• Cardiothoracic transplant;
  • caregivers;
  • psychosocial resources;
  • quality of life


  1. Top of page
  2. Abstract
  3. Introduction
  4. Materials and Methods
  5. Analysis
  6. Results
  7. Discussion
  8. Acknowledgments
  9. Disclosure
  10. References

Cardiothoracic transplant programs generally require that transplant recipients have family caregivers to assist them posttransplant. The burden of caregiving on the family members remains poorly understood. If caregivers’ well-being is compromised by caregiving, it may bode poorly for transplant recipients’ own health in the long-term posttransplant. We examined caregiver health-related quality of life (HRQOL) during the first year after their family member's transplant, its predictors and its relationship to subsequent patient survival. Adult (aged 18+) caregivers of 242 cardiothoracic transplant recipients (lung = 134; heart = 108) completed assessments of demographics, psychosocial characteristics and caregiver burden at 2 months posttransplant, and HRQOL at 2, 7 and 12 months posttransplant. Recipients’ survival time was obtained from medical records. Caregiver HRQOL was generally high across the first-year posttransplant in emotional and social functioning; caregiver physical functioning significantly worsened. There were no differences by type of recipient transplant. Greater caregiver burden predicted poorer caregiver HRQOL in several physical domains at 12 months posttransplant. Transplant recipients whose caregivers had lower perceived general health at 12 months posttransplant showed poorer survival rates during the subsequent 7 years of follow up. Transplant teams should identify those caregivers at risk for poorer general health posttransplant to maximize positive outcomes for the entire family.


  1. Top of page
  2. Abstract
  3. Introduction
  4. Materials and Methods
  5. Analysis
  6. Results
  7. Discussion
  8. Acknowledgments
  9. Disclosure
  10. References

Current trends in medical treatment and healthcare economics have resulted in shortened hospital stays, and extended life expectancies for chronically ill adults, thus placing increased responsibility for their care on the family (1). Caregivers provide over $257 billion worth of unpaid services each year, which is more than double the cost of home health and nursing home care combined (2,3). As hospitals rely more heavily on family caregivers to assist with patient recovery, it is imperative to determine the effects that such burden may have on caregivers. Previous research on caregivers has focused primarily on the impact of caregiving to adults whose health deteriorates over time (2–14). This research has demonstrated that providing care to a chronically ill family member increases the risk of compromised health and well-being in caregivers (10,15–18).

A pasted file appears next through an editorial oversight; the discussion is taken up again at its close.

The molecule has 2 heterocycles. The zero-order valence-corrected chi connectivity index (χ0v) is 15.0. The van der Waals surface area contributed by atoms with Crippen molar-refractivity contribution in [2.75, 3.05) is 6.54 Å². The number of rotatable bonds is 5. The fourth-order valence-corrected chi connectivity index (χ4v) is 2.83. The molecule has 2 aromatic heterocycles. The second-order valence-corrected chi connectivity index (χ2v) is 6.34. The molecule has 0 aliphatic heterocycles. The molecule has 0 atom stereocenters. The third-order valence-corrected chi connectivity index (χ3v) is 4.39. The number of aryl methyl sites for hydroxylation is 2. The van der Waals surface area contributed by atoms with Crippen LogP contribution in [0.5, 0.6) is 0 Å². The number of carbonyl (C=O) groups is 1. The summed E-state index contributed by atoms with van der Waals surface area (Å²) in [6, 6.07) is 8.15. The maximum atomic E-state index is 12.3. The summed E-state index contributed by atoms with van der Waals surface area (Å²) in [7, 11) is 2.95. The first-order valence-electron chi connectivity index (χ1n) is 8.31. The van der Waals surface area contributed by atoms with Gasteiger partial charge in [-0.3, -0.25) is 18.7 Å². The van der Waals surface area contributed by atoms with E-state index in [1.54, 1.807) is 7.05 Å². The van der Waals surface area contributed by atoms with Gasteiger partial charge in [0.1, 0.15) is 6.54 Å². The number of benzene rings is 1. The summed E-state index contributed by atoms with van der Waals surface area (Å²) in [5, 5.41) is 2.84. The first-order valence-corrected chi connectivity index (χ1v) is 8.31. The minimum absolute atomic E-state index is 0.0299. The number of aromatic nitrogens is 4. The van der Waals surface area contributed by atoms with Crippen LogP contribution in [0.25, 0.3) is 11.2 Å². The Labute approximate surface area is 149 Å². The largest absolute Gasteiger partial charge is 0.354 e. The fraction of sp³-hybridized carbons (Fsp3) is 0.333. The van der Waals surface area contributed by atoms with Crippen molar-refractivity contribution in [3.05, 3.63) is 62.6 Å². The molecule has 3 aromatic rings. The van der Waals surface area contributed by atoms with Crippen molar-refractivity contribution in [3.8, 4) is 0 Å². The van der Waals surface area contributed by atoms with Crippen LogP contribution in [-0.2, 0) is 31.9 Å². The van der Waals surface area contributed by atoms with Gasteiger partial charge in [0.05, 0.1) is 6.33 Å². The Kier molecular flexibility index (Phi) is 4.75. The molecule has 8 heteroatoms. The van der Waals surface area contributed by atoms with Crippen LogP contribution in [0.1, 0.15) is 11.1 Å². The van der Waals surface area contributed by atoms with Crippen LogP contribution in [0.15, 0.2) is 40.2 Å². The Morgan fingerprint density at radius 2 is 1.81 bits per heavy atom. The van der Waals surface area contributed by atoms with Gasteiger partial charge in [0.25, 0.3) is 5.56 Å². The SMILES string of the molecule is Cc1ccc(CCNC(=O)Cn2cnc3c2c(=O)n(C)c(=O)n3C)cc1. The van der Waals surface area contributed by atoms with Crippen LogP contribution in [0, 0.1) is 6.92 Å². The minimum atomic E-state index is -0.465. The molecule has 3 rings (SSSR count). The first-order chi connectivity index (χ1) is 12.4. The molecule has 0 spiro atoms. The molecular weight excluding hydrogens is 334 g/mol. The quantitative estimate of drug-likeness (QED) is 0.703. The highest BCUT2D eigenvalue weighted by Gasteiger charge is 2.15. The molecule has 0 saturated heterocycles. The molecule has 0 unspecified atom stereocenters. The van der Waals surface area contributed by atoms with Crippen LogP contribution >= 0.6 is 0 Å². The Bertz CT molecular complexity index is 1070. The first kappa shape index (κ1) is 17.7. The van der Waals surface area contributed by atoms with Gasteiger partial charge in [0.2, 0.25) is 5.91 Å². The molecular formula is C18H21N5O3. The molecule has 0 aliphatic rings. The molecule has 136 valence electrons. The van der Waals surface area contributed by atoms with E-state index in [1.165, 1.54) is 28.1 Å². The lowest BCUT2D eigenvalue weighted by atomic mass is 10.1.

Caregiving in the context of organ transplantation presents a different scenario from that studied in most caregiving research: transplant recipients’ medical course is usually dramatically improved with receipt of the new organ and caregivers to transplant recipients are more likely to be spouses than adult children. Furthermore, as the field of transplantation has advanced, the benefits of transplantation to the organ recipient have increased, both in the short term (e.g. fewer postsurgical complications, shorter hospital stays related to the initial surgery) and long term (greater posttransplant life expectancy, longer periods of good physical functional status and quality of life [22–38]) These benefits for the recipient might be expected to positively affect the caregiver's health-related quality of life (HRQOL) as well. Thus, one might hypothesize that caregivers would show high levels of HRQOL following their family member's transplant, with those levels becoming even better as the transplant recipient regains health across the first months and years posttransplant. Alternatively, the advantages of rapid hospital discharge postsurgery and a longer posttransplant lifespan may pose additional challenges to caregivers, including increased levels and durations of caregiving responsibility (19–21). Indeed, the first year posttransplant is critical, but fraught with change and readjustment for recipients and their caregivers, with issues including medical instability and complications for the recipient and high task loads for the caregiver. This might lead to declines rather than improvements in caregiver HRQOL during this period. Thus, it is not clear whether caregiver HRQOL improves or deteriorates as a result of transplantation.

To date, most studies of caregivers’ HRQOL after transplantation are either cross-sectional or focus on caregivers of kidney or liver patients (17,22–26). Less is known about cardiothoracic recipients, and whether their HRQOL improves or deteriorates over time. In particular, despite the growth in rates of lung transplantation, few data exist on lung recipients’ caregivers; the focus has been solely on caregivers to lung transplant candidates (18,21,27–30). Further, because lung transplant recipients have higher rates of medical complications after transplant and tend to show a slower pattern of HRQOL improvement posttransplant than other types of solid organ transplant recipients (4,22,25,31–41), we speculate that lung transplant caregivers’ well-being might be poorer than that of other types of transplant caregivers.